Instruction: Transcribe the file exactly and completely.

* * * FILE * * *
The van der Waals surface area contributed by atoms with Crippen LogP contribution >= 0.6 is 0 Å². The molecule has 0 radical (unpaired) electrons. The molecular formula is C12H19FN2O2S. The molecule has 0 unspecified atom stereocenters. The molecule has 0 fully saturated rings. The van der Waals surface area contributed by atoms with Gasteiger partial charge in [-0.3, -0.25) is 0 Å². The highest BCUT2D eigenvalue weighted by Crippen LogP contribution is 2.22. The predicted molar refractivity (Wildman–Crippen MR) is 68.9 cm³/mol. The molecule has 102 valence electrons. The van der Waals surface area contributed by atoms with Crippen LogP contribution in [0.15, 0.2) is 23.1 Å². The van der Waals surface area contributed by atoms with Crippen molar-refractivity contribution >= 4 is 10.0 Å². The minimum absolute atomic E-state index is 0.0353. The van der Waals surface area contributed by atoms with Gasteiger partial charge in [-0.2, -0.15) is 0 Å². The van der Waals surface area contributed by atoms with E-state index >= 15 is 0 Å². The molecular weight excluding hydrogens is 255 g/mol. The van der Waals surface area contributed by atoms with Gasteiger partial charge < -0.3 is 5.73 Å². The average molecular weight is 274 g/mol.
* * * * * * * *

The van der Waals surface area contributed by atoms with Crippen LogP contribution >= 0.6 is 0 Å². The molecule has 0 radical (unpaired) electrons. The molecular formula is C12H19FN2O2S. The molecule has 0 unspecified atom stereocenters. The molecule has 0 fully saturated rings. The van der Waals surface area contributed by atoms with Gasteiger partial charge in [-0.3, -0.25) is 0 Å². The highest BCUT2D eigenvalue weighted by Crippen LogP contribution is 2.22. The predicted molar refractivity (Wildman–Crippen MR) is 68.9 cm³/mol. The molecule has 102 valence electrons. The van der Waals surface area contributed by atoms with Crippen LogP contribution in [0.15, 0.2) is 23.1 Å². The van der Waals surface area contributed by atoms with Crippen molar-refractivity contribution >= 4 is 10.0 Å². The minimum absolute atomic E-state index is 0.0353. The van der Waals surface area contributed by atoms with Gasteiger partial charge in [-0.2, -0.15) is 0 Å². The van der Waals surface area contributed by atoms with E-state index >= 15 is 0 Å². The molecular weight excluding hydrogens is 255 g/mol. The van der Waals surface area contributed by atoms with Gasteiger partial charge < -0.3 is 5.73 Å². The average molecular weight is 274 g/mol.